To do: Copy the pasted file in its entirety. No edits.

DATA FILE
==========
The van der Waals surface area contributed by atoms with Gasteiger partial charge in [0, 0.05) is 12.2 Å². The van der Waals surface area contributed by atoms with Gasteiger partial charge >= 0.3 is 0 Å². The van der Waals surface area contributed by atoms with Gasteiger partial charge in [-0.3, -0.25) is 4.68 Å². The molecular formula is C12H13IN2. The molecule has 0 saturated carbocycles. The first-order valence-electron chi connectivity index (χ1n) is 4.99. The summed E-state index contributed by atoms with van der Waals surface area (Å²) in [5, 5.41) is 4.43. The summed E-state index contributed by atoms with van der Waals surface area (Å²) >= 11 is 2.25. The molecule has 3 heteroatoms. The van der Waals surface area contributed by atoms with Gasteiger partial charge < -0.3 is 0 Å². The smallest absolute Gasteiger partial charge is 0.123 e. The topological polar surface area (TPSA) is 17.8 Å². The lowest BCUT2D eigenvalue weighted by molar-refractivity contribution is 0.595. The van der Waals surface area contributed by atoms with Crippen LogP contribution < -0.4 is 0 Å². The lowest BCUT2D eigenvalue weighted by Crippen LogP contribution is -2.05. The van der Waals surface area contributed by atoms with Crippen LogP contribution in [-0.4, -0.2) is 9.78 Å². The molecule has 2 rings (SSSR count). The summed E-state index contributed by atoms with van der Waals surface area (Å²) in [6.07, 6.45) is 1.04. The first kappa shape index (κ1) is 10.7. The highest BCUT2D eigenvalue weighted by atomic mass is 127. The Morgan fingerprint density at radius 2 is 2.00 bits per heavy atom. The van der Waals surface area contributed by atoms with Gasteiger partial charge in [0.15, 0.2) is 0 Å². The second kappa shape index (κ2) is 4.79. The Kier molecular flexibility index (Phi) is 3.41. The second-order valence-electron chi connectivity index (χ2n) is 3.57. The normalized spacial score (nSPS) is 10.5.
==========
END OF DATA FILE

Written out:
The van der Waals surface area contributed by atoms with Gasteiger partial charge in [0, 0.05) is 12.2 Å². The van der Waals surface area contributed by atoms with Gasteiger partial charge >= 0.3 is 0 Å². The van der Waals surface area contributed by atoms with Gasteiger partial charge in [-0.3, -0.25) is 4.68 Å². The molecular formula is C12H13IN2. The molecule has 0 saturated carbocycles. The first-order valence-electron chi connectivity index (χ1n) is 4.99. The summed E-state index contributed by atoms with van der Waals surface area (Å²) in [5, 5.41) is 4.43. The summed E-state index contributed by atoms with van der Waals surface area (Å²) >= 11 is 2.25. The molecule has 3 heteroatoms. The van der Waals surface area contributed by atoms with Gasteiger partial charge < -0.3 is 0 Å². The smallest absolute Gasteiger partial charge is 0.123 e. The topological polar surface area (TPSA) is 17.8 Å². The lowest BCUT2D eigenvalue weighted by molar-refractivity contribution is 0.595. The van der Waals surface area contributed by atoms with Crippen LogP contribution < -0.4 is 0 Å². The lowest BCUT2D eigenvalue weighted by Crippen LogP contribution is -2.05. The van der Waals surface area contributed by atoms with Crippen LogP contribution in [-0.4, -0.2) is 9.78 Å². The molecule has 2 rings (SSSR count). The summed E-state index contributed by atoms with van der Waals surface area (Å²) in [6.07, 6.45) is 1.04. The first kappa shape index (κ1) is 10.7. The highest BCUT2D eigenvalue weighted by atomic mass is 127. The Morgan fingerprint density at radius 2 is 2.00 bits per heavy atom. The van der Waals surface area contributed by atoms with Gasteiger partial charge in [0.15, 0.2) is 0 Å². The second kappa shape index (κ2) is 4.79. The Kier molecular flexibility index (Phi) is 3.41. The second-order valence-electron chi connectivity index (χ2n) is 3.57. The normalized spacial score (nSPS) is 10.5.